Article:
Dressed For War: The Story of Audrey Withers, Vogue editor extraordinaire from the Blitz to the Swinging Sixties is the untold story of our most iconic fashion magazine in its most formative years, in the Second World War. It was an era when wartime exigencies gave its editor, Audrey Withers, the chance to forge an identity for it that went far beyond stylish clothes. In doing so, she set herself against the style and preoccupations of Vogue's mothership in New York, and her often sticky relationship with its formidable editor, Edna Woolman Chase, became a strong dynamic in the Vogue story. But Vogue had a good war, with great writers and top-flight photographers including Lee Miller and Cecil Beaton - who loathed each other - sending images and reports from Europe and much further afield - detailing the plight of the countries and people living amidst war-torn Europe. Audrey Withers' deft handling of her star contributors and the importance she placed on reflecting people's lives at home give this slice of literary history a real edge. With official and personal correspondence researched from the magazine's archives in London and in New York, Dressed For War will tell the marvellous story of the titanic struggle between the personalities that shaped the magazine for the latter half of the twentieth century and beyond.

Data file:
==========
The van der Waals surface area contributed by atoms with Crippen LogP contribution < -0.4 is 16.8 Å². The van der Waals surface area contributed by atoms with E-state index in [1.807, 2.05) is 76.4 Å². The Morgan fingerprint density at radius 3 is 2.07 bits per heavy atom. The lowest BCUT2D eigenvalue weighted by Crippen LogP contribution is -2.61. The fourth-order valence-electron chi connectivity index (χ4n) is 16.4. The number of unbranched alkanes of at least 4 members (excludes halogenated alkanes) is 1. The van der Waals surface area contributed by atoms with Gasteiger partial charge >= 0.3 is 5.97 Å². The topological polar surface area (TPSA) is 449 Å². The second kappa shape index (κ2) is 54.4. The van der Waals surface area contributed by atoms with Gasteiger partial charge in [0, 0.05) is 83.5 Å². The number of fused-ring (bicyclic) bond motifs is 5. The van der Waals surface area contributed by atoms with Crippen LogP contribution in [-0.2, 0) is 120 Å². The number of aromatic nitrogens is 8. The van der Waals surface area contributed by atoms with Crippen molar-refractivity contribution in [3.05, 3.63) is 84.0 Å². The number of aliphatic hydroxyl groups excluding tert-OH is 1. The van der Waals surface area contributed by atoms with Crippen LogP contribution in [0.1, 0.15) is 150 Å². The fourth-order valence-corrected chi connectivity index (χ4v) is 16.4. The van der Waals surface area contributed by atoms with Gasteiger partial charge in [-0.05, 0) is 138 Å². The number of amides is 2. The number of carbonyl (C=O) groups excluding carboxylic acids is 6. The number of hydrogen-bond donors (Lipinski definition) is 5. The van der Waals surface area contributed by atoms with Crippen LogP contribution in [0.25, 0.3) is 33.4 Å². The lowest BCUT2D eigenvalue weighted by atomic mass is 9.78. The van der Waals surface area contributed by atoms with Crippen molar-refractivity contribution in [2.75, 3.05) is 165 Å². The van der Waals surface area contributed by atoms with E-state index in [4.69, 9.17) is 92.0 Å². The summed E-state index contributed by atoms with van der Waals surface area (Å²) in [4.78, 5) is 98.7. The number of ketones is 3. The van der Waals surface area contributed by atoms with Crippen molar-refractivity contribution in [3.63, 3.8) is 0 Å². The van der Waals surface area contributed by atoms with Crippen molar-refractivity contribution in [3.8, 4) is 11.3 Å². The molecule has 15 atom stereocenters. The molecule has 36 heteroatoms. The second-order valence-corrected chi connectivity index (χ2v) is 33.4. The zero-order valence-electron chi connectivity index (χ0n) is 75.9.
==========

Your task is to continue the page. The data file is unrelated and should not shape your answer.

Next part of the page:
'Julie Summers has an amazing instinct for unearthing good stories and telling quotes.' Craig Brown, The Mail On Sunday 'This is an enjoyable book, peppered with examples of under-reported wartime heroism.' Robert Leigh-Pemberton, The Daily Telegraph 'It's hard to believe that there are still untold stories about Britain and World War II, but Julie Summers has unearthed a fascinating one that she tells with great verve and style. All in all, Uninvited Guests is a sheer delight.' Lynne Olson, author of Citizens of London and Last Hope Island A remarkable narrative set against the dark days of World War Two, from one of the country's foremost social historians. Our Uninvited Guests perfectly captures the spirit of upheaval at the beginning of the Second World War when thousands of houses were requisitioned by the government to provide accommodation for the armed forces, secret services and government offices as well as vulnerable children, the sick and the elderly, all of whom needed to be housed safely beyond the reach of Hitler's Luftwaffe. Julie Summers gives the reader a behind-the-scenes glimpse of life in some of Britain's greatest country houses that were occupied by people who would otherwise never have set foot in such opulent surroundings.Blenheim Palace was colonised by schoolboys who slept in the Long Library; Polish special agents trained in the grounds of Audley End House, learning to forge and lie their way into occupied Europe in the old nursery. Brocket Hall, former home of Queen Victoria's favourite Lord Melbourne, was used as a maternity home for women from the East End of London, and the Rothschilds' magnificent French chateau-inspired Waddesdon Manor housed a hundred children under five. The Northern Highlands, where the fierce warriors of Scotland's past developed their unconventional military skills, played host to the most extreme form of warfare, training agents in the fine arts of sabotage, subterfuge and assassination. The juxtaposition of splendour and opulence with the everyday activities of people whose needs were at odds with their new surroundings is at the heart of this book. This thought-provoking and evocative narrative captures a crucial period in the social history of Britain. Praise for Julie Summers: 'Superb...highly recommended' Who Do You Think You Are Magazine 'A remarkable collection of stories...a rich and moving book' Mail on Sunday 'Summers is a good and knowledgeable writer...powerful, emotional stuff' Independent 'A poignant, lingering account' BBC History Magazine 'A revelation - full of information, reminiscences, humour and social history. Reading it not only gave me great pleasure but also made me proud to be a member of such a long lasting, valuable and vital organisation' Helen Carey OBE, former chairman of the National Federation of Women's Institutes